PACE Spotlight
Jun. 23, 2015

Setting the PACE for 60 years
Congratulations to the following winners who won the Early Renewal Drawing!

  1. 1st Prize (iWATCH) — Kay Basu, Autumn Creek Learning Center, Danville CA
  2. 2nd Prize (Free 46th Annual Education Conference Registration — Lorraine Perry, Seedling Childcare Montessori School, Alameda, CA
  3. 3rd Prize ($150 Lakeshore Gift Card) — Joan Adan, Bright Beginnings Montessori Preschool, San Mateo, CA
  4. 4th Prize ($100 Kaplan Gift Card) — Jaye Perry, Garden Montessori School, Danville, CA
  5. 5th Prize ($50 Discount School Supply Gift Certificate) — Shandy Cole, Fountainhead Montessori School, Dublin CA
  6. 6th Prize ($50 Discount School Supply Gift Certificate) — Anne Reardon, Husky House, Inc. Lafayette, CA

Time is running out! Submit your presenter's application and get 50% off your registration!
PACE 46th Annual Education Conference
Oct. 16-18, 2015
Ontario, California
Click here for the presenter form (Save 50% off your registration fee)
Click here for the registration form.
Click here for the exhibitor form.
Click here for the sponsorship form.More

Health and Safety
Centers for Disease Control and Prevention
Think you can spot a developmental milestone? Take the milestones quiz on this page to find out! Developmental milestones are skills that mark a child's development; things most children can do by a certain age. Milestones like babbling, finding hidden objects, and playing alongside or with other kids provide clues about your child’s developmental health. So, look for your child's milestones regularly, celebrate them, and record them to share with your child's pediatrician using free resources for parents from CDC's Learn the Signs. Act Early. program.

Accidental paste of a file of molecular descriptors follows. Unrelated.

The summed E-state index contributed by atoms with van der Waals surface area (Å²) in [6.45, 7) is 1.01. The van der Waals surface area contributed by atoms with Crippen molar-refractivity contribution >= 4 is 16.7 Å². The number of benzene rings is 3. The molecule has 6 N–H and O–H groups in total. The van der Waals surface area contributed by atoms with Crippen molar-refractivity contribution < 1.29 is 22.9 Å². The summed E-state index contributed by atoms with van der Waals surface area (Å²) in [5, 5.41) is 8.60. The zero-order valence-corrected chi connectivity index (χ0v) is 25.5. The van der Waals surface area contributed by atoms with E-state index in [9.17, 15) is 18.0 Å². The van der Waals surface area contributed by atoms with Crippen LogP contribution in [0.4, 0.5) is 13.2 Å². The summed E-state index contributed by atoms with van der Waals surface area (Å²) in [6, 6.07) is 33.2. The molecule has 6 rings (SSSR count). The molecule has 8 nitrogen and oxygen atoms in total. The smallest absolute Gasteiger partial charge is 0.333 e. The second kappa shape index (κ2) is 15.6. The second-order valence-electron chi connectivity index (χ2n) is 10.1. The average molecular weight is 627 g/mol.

Early Educators/Child Care Providers
Learn the Signs. Act Early.
The Centers for Disease Control and Prevention estimates that 1 in 6 children aged 3-17 has a developmental disability, but many of these children are not identified until they are school aged. Early identification and intervention is crucial to help each child build new skills and reduce the need for costly interventions in the future.

The CDC Learn the Signs. Act Early. program, provides clinicians, early childhood educators, and families with resources, materials and tools to improve early identification of children with autism and other developmental disabilities. More

Update from our CCLD partner
The Child Care Program’s website has been updated. Please see the link below. There is also new information in the child care news link

Child Care Website:

Thank you!
Community Care Licensing's Child Care Advocate Program